This module provides regular expression matching operations similar to those found in Perl. It's 8-bit clean: both patterns and strings may contain null bytes and characters whose high bit is set. It is always available.
Regular expressions use the backslash character (\) to indicate special forms or to allow special characters to be used without invoking their special meaning. This collides with Python's usage of the same character for the same purpose in string literals; for example, to match a literal backslash, one might have to write \\\\ as the pattern string, because the regular expression must be \\, and each backslash must be expressed as \\ inside a regular Python string literal.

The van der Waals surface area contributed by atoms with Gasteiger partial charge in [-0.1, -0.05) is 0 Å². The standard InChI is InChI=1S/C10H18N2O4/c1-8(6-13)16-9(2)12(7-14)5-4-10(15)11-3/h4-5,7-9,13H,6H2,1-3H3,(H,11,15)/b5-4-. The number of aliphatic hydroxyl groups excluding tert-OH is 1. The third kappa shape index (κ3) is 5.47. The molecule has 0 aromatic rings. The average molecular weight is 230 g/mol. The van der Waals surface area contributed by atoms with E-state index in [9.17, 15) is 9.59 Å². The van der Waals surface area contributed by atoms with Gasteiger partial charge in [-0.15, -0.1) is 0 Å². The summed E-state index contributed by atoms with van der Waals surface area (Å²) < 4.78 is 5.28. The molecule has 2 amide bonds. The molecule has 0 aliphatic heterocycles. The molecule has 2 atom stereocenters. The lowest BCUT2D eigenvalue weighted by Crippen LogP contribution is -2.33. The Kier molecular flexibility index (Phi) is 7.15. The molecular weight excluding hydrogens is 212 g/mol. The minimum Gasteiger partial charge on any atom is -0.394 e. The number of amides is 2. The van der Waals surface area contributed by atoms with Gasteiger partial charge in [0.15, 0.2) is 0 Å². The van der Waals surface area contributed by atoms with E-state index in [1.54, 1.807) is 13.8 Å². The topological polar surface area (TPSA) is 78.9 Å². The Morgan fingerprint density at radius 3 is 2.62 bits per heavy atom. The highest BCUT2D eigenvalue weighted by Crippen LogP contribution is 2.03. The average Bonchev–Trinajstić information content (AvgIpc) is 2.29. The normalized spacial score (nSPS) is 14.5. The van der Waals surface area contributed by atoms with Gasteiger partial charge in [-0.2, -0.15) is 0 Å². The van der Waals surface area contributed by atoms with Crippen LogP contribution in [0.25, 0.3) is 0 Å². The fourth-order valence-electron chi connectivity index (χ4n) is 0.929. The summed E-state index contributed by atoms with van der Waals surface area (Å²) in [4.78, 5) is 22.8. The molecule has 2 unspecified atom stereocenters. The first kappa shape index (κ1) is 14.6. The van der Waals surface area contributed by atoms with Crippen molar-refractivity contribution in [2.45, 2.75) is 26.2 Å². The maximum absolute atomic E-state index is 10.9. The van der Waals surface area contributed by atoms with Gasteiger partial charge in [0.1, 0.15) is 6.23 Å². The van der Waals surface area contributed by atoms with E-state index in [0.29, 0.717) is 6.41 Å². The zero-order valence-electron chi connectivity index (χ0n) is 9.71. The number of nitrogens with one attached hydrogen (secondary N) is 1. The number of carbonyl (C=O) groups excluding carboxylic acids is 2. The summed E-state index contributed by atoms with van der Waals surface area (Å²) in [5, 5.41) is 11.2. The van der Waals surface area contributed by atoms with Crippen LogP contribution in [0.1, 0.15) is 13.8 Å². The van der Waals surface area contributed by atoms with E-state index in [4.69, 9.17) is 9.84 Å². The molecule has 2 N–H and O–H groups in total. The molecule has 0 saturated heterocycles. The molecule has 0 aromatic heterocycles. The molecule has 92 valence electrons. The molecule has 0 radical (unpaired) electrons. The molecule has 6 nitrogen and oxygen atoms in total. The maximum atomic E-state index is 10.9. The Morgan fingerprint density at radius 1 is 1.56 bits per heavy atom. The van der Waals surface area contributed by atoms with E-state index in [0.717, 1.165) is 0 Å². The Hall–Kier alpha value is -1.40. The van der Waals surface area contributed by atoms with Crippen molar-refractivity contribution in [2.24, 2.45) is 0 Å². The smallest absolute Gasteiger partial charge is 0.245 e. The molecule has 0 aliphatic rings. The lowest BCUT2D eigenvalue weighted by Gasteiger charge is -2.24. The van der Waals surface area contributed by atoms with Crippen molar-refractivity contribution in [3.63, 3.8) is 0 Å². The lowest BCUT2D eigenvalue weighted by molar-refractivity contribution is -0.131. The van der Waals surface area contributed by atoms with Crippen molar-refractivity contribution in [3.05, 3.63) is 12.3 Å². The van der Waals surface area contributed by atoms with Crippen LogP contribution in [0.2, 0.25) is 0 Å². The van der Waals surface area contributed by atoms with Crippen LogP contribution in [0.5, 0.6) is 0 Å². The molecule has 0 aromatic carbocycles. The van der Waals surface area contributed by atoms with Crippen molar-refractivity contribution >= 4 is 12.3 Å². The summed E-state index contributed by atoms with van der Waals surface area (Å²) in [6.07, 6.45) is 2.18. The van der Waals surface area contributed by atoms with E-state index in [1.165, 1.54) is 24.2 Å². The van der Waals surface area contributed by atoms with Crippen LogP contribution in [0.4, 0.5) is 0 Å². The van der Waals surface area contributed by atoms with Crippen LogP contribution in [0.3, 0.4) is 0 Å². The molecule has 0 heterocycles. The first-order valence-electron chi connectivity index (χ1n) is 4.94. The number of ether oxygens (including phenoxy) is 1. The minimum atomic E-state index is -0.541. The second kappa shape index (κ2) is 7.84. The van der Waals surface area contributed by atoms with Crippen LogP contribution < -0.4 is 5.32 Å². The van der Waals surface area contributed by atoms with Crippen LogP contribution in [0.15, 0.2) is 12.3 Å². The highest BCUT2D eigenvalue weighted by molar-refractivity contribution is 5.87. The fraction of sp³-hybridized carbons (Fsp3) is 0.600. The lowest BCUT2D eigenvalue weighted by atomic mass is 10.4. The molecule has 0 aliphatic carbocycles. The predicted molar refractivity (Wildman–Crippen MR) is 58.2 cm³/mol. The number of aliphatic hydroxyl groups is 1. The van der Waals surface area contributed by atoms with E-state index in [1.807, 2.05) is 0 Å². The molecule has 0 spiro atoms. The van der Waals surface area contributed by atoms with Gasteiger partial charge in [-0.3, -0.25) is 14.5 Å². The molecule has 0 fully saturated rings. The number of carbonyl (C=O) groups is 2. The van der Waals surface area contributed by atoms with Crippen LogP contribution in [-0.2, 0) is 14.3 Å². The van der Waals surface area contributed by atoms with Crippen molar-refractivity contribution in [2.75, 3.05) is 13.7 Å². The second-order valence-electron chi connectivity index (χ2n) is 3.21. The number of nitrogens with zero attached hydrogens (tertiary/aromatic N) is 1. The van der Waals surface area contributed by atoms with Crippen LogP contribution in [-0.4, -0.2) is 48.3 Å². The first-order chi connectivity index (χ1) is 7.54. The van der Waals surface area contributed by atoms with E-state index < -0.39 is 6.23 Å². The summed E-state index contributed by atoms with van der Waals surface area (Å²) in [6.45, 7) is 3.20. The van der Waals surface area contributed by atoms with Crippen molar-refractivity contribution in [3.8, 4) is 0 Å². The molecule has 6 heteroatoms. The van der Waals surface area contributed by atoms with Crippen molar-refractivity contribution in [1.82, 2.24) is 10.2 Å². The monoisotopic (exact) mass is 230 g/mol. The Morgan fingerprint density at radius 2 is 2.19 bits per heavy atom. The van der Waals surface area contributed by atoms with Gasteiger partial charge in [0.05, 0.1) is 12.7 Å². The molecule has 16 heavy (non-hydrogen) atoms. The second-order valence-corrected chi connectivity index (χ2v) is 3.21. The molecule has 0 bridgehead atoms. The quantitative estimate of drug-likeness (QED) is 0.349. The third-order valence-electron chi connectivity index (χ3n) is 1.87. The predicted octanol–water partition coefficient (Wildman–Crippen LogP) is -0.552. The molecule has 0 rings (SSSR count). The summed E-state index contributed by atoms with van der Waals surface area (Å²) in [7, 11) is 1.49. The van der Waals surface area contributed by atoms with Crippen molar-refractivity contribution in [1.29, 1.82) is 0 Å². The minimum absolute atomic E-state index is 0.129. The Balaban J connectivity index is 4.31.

The solution is to use Python's raw string notation for regular expression patterns; backslashes are not handled in any special way in a string literal prefixed with 'r'. So r"\n" is a two character string containing a backslash and the letter 'n', while "\n" is a one-character string containing a newline. Usually patterns will be expressed in Python code using this raw string notation.